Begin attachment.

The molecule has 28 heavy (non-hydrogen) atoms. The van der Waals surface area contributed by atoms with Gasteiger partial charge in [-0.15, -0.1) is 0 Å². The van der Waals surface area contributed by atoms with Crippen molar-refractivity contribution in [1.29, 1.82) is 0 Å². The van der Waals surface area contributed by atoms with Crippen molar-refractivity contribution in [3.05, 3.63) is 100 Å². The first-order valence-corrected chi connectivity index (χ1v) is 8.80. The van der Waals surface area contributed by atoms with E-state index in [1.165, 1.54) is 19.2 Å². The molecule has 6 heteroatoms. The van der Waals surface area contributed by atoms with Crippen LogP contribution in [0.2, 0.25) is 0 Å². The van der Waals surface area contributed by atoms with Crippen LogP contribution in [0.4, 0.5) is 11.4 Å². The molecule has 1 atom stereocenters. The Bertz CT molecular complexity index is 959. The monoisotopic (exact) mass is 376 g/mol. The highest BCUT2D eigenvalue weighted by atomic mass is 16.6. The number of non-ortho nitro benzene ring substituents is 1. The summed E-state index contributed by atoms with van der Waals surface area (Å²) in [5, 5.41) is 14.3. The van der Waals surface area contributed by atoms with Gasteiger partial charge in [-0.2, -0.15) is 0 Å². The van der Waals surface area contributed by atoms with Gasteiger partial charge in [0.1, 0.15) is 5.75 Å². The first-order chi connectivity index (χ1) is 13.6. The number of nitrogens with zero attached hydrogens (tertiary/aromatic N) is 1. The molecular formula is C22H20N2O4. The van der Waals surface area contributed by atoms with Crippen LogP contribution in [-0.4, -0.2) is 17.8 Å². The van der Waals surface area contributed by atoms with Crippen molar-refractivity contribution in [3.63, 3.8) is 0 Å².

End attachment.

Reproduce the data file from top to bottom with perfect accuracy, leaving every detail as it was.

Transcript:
The molecule has 28 heavy (non-hydrogen) atoms. The van der Waals surface area contributed by atoms with Gasteiger partial charge in [-0.15, -0.1) is 0 Å². The van der Waals surface area contributed by atoms with Crippen molar-refractivity contribution in [1.29, 1.82) is 0 Å². The van der Waals surface area contributed by atoms with Crippen molar-refractivity contribution in [3.05, 3.63) is 100 Å². The first-order valence-corrected chi connectivity index (χ1v) is 8.80. The van der Waals surface area contributed by atoms with E-state index in [1.165, 1.54) is 19.2 Å². The molecule has 6 heteroatoms. The van der Waals surface area contributed by atoms with Crippen LogP contribution in [0.2, 0.25) is 0 Å². The van der Waals surface area contributed by atoms with Crippen LogP contribution in [0.4, 0.5) is 11.4 Å². The molecule has 1 atom stereocenters. The Bertz CT molecular complexity index is 959. The monoisotopic (exact) mass is 376 g/mol. The highest BCUT2D eigenvalue weighted by atomic mass is 16.6. The number of non-ortho nitro benzene ring substituents is 1. The summed E-state index contributed by atoms with van der Waals surface area (Å²) in [5, 5.41) is 14.3. The van der Waals surface area contributed by atoms with Gasteiger partial charge in [-0.2, -0.15) is 0 Å². The van der Waals surface area contributed by atoms with Gasteiger partial charge in [0.1, 0.15) is 5.75 Å². The first-order chi connectivity index (χ1) is 13.6. The number of nitrogens with zero attached hydrogens (tertiary/aromatic N) is 1. The molecular formula is C22H20N2O4. The van der Waals surface area contributed by atoms with Crippen LogP contribution in [-0.4, -0.2) is 17.8 Å². The van der Waals surface area contributed by atoms with Crippen molar-refractivity contribution in [3.63, 3.8) is 0 Å².